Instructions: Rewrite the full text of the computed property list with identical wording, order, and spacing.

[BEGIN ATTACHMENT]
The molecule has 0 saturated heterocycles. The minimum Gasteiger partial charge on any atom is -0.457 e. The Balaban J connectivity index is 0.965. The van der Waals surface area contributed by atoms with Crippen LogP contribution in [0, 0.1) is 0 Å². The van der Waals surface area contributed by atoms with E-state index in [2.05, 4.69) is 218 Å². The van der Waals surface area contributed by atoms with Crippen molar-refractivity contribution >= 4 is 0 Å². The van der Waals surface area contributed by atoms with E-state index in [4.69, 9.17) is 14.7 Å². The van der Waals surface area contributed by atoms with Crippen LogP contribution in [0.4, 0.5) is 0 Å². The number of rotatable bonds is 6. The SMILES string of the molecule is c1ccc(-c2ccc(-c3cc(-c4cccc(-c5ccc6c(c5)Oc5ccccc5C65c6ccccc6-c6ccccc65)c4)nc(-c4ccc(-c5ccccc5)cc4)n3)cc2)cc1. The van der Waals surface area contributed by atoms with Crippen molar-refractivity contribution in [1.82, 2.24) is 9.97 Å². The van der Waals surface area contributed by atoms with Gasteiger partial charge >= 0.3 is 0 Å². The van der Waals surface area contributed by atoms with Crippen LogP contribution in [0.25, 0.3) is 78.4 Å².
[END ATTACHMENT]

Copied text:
The molecule has 0 saturated heterocycles. The minimum Gasteiger partial charge on any atom is -0.457 e. The Balaban J connectivity index is 0.965. The van der Waals surface area contributed by atoms with Crippen LogP contribution in [0, 0.1) is 0 Å². The van der Waals surface area contributed by atoms with E-state index in [2.05, 4.69) is 218 Å². The van der Waals surface area contributed by atoms with Crippen molar-refractivity contribution >= 4 is 0 Å². The van der Waals surface area contributed by atoms with E-state index in [4.69, 9.17) is 14.7 Å². The van der Waals surface area contributed by atoms with Crippen LogP contribution in [0.4, 0.5) is 0 Å². The number of rotatable bonds is 6. The SMILES string of the molecule is c1ccc(-c2ccc(-c3cc(-c4cccc(-c5ccc6c(c5)Oc5ccccc5C65c6ccccc6-c6ccccc65)c4)nc(-c4ccc(-c5ccccc5)cc4)n3)cc2)cc1. The van der Waals surface area contributed by atoms with Crippen molar-refractivity contribution in [1.82, 2.24) is 9.97 Å². The van der Waals surface area contributed by atoms with Gasteiger partial charge >= 0.3 is 0 Å². The van der Waals surface area contributed by atoms with Crippen LogP contribution in [0.25, 0.3) is 78.4 Å².